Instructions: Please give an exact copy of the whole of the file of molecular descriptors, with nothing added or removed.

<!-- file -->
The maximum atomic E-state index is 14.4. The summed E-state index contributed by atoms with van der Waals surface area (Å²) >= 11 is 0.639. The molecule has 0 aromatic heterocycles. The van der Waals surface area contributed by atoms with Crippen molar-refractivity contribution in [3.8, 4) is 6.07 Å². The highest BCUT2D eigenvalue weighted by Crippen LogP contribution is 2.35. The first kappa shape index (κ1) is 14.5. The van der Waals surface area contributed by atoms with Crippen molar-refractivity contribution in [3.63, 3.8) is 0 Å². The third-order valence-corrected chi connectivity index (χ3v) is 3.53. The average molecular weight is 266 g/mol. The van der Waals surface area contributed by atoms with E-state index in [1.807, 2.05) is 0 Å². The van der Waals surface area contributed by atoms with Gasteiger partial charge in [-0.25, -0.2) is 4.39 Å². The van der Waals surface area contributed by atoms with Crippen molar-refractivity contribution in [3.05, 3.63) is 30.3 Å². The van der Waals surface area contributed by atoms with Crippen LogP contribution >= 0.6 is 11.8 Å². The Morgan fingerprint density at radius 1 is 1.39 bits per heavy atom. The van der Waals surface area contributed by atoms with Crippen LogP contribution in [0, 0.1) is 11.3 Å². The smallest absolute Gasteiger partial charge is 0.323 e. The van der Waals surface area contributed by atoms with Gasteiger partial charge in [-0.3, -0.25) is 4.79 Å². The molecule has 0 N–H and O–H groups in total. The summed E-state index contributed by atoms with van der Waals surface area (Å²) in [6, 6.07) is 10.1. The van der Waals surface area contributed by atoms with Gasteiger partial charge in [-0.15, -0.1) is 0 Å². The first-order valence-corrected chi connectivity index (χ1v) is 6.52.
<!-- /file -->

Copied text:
The maximum atomic E-state index is 14.4. The summed E-state index contributed by atoms with van der Waals surface area (Å²) >= 11 is 0.639. The molecule has 0 aromatic heterocycles. The van der Waals surface area contributed by atoms with Crippen molar-refractivity contribution in [3.8, 4) is 6.07 Å². The highest BCUT2D eigenvalue weighted by Crippen LogP contribution is 2.35. The first kappa shape index (κ1) is 14.5. The van der Waals surface area contributed by atoms with Crippen molar-refractivity contribution in [3.63, 3.8) is 0 Å². The third-order valence-corrected chi connectivity index (χ3v) is 3.53. The average molecular weight is 266 g/mol. The van der Waals surface area contributed by atoms with E-state index in [1.807, 2.05) is 0 Å². The van der Waals surface area contributed by atoms with Gasteiger partial charge in [-0.25, -0.2) is 4.39 Å². The van der Waals surface area contributed by atoms with Crippen molar-refractivity contribution in [3.05, 3.63) is 30.3 Å². The van der Waals surface area contributed by atoms with Crippen LogP contribution >= 0.6 is 11.8 Å². The Morgan fingerprint density at radius 1 is 1.39 bits per heavy atom. The van der Waals surface area contributed by atoms with Crippen LogP contribution in [0, 0.1) is 11.3 Å². The smallest absolute Gasteiger partial charge is 0.323 e. The van der Waals surface area contributed by atoms with Gasteiger partial charge in [-0.3, -0.25) is 4.79 Å². The molecule has 0 N–H and O–H groups in total. The summed E-state index contributed by atoms with van der Waals surface area (Å²) in [6, 6.07) is 10.1. The van der Waals surface area contributed by atoms with Gasteiger partial charge in [-0.15, -0.1) is 0 Å². The first-order valence-corrected chi connectivity index (χ1v) is 6.52.